The name is. … Valdar

Almost seven months to the day since the Viking landed at DMC, he has been named.

Student Danielle Garza led the audience in DMC’s “Viking Thunder Clap,” then presented the Viking with his birthday gifts, the letters of his name in balloon form, at a Nov. 16 rally in the Harvin Center.

One at a time large blue letter balloons appeared, spelling out “Valdar.”

“The Viking has been a symbol of the school since 1939,” Garza said.

According to Garza, Valdar means “mighty leader.”

Alexandra Lasso, a health information technology major, is the student credited with the winning name out of over 850 submissions. “I’m really proud to have named the Viking,” Lasso said.

“I entered a lot of names but Valdar was the first one and it was my favorite,” Lasso said.

Lasso received a check for $1,000 in “Viking Bucks” for submitting the winning name and said she plans to use the money to pay the tuition for her summer classes.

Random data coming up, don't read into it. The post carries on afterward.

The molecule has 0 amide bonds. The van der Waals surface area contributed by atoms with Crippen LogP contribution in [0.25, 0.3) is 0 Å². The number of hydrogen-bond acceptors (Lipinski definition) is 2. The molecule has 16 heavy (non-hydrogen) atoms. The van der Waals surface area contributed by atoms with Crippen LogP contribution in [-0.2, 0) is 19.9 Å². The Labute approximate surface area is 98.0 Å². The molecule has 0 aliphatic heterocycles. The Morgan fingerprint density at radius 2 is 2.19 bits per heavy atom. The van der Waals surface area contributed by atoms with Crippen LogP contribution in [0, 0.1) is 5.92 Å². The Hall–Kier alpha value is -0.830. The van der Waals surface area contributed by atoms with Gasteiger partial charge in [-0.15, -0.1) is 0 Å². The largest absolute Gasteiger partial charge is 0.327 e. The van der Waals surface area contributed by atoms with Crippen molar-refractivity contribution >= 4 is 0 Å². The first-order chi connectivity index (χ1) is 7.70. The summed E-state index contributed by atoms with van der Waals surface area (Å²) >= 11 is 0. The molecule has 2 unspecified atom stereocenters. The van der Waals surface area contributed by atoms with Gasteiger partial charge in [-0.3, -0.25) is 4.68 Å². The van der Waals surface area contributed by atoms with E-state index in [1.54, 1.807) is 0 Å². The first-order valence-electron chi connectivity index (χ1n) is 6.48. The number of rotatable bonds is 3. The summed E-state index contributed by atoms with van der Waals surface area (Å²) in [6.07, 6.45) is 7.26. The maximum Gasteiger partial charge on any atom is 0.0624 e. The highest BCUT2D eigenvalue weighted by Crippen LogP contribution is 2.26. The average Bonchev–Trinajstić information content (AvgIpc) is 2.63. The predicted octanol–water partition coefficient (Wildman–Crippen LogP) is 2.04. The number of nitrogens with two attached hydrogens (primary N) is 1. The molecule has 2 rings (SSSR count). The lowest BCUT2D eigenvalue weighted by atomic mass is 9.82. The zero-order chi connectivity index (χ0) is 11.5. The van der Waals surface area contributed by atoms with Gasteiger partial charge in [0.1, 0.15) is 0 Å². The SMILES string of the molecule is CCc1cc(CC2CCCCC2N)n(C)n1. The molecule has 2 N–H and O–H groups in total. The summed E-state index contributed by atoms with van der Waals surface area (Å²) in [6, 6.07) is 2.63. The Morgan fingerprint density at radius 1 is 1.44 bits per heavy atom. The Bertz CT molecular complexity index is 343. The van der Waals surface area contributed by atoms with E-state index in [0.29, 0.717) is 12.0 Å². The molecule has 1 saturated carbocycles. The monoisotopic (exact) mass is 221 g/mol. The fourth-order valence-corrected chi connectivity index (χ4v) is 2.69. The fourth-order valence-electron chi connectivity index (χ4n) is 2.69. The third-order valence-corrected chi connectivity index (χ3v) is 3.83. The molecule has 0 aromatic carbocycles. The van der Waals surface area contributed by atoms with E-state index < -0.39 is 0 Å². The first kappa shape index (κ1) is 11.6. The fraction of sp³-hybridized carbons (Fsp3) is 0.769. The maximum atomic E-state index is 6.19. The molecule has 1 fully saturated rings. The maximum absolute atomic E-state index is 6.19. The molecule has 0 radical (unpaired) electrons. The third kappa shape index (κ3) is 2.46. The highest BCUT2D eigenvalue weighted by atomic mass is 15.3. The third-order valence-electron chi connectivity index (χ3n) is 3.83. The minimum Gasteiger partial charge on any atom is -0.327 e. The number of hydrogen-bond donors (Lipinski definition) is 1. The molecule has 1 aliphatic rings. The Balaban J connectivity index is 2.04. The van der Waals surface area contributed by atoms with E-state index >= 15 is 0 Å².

The Viking has already become a great ambassador and symbol for the school, said Rito Silva, vice president for student affairs.

“I know everyone has been waiting patiently, including the Viking,” Silva said. “It really is the perfect name; he will help lead our campus and community in pursuit of a better life.”

Silva and the Viking recently visited Fannin Elementary in an effort to create what Silva calls “college going culture” in young kids.

“I knew the mascot was a success the first time we took him to an elementary school,” Silva said. “I saw the student’s reactions. I had kids coming up to me telling me about their cousins and siblings that go to Del Mar and now they want to go to Del Mar.”

Silva said he was pleased with the naming contest. Students and community members could nominate names, then students could choose their favorite name during several rounds of voting.

“We’re so happy with the naming process,” Silva said.

Silva has headed up the planning committees in charge of creating and naming the mascot.

“We wanted to be inclusive of our students and community,” he said. “We could have hired consultants but it just wouldn’t have meant as much.”

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